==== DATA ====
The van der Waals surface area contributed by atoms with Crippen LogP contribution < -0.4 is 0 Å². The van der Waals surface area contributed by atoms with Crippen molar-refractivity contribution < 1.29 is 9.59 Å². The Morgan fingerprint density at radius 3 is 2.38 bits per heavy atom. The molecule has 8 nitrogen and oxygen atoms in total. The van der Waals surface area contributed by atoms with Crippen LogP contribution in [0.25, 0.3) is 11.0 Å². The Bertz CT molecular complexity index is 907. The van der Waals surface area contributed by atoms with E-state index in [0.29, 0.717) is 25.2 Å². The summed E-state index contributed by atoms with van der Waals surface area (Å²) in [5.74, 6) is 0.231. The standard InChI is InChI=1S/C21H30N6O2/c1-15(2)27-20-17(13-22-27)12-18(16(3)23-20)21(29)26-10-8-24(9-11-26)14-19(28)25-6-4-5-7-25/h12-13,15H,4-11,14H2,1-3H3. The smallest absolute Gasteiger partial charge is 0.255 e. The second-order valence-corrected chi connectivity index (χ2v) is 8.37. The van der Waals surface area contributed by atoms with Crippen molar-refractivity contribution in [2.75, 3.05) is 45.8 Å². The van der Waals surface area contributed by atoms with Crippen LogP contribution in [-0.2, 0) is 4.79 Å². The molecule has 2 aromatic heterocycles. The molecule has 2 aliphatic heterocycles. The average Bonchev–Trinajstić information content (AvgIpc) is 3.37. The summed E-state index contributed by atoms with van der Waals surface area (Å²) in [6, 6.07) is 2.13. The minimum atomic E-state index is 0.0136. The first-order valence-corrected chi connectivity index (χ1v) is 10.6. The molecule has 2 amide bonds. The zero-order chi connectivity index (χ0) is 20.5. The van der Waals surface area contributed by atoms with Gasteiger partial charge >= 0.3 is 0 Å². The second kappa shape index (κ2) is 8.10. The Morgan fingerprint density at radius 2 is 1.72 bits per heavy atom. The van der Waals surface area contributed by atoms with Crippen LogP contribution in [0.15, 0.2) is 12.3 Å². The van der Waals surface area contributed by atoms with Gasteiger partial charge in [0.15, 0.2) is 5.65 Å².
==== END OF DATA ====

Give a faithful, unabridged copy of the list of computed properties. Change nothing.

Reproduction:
The van der Waals surface area contributed by atoms with Crippen LogP contribution < -0.4 is 0 Å². The van der Waals surface area contributed by atoms with Crippen molar-refractivity contribution < 1.29 is 9.59 Å². The Morgan fingerprint density at radius 3 is 2.38 bits per heavy atom. The molecule has 8 nitrogen and oxygen atoms in total. The van der Waals surface area contributed by atoms with Crippen LogP contribution in [0.25, 0.3) is 11.0 Å². The Bertz CT molecular complexity index is 907. The van der Waals surface area contributed by atoms with E-state index in [0.29, 0.717) is 25.2 Å². The summed E-state index contributed by atoms with van der Waals surface area (Å²) in [5.74, 6) is 0.231. The standard InChI is InChI=1S/C21H30N6O2/c1-15(2)27-20-17(13-22-27)12-18(16(3)23-20)21(29)26-10-8-24(9-11-26)14-19(28)25-6-4-5-7-25/h12-13,15H,4-11,14H2,1-3H3. The smallest absolute Gasteiger partial charge is 0.255 e. The second-order valence-corrected chi connectivity index (χ2v) is 8.37. The van der Waals surface area contributed by atoms with Crippen molar-refractivity contribution in [2.75, 3.05) is 45.8 Å². The van der Waals surface area contributed by atoms with Crippen LogP contribution in [-0.2, 0) is 4.79 Å². The molecule has 2 aromatic heterocycles. The molecule has 2 aliphatic heterocycles. The average Bonchev–Trinajstić information content (AvgIpc) is 3.37. The summed E-state index contributed by atoms with van der Waals surface area (Å²) in [6, 6.07) is 2.13. The minimum atomic E-state index is 0.0136. The first-order valence-corrected chi connectivity index (χ1v) is 10.6. The molecule has 2 amide bonds. The zero-order chi connectivity index (χ0) is 20.5. The van der Waals surface area contributed by atoms with Gasteiger partial charge >= 0.3 is 0 Å². The second kappa shape index (κ2) is 8.10. The Morgan fingerprint density at radius 2 is 1.72 bits per heavy atom. The van der Waals surface area contributed by atoms with Crippen LogP contribution in [0.15, 0.2) is 12.3 Å². The van der Waals surface area contributed by atoms with Gasteiger partial charge in [0.15, 0.2) is 5.65 Å².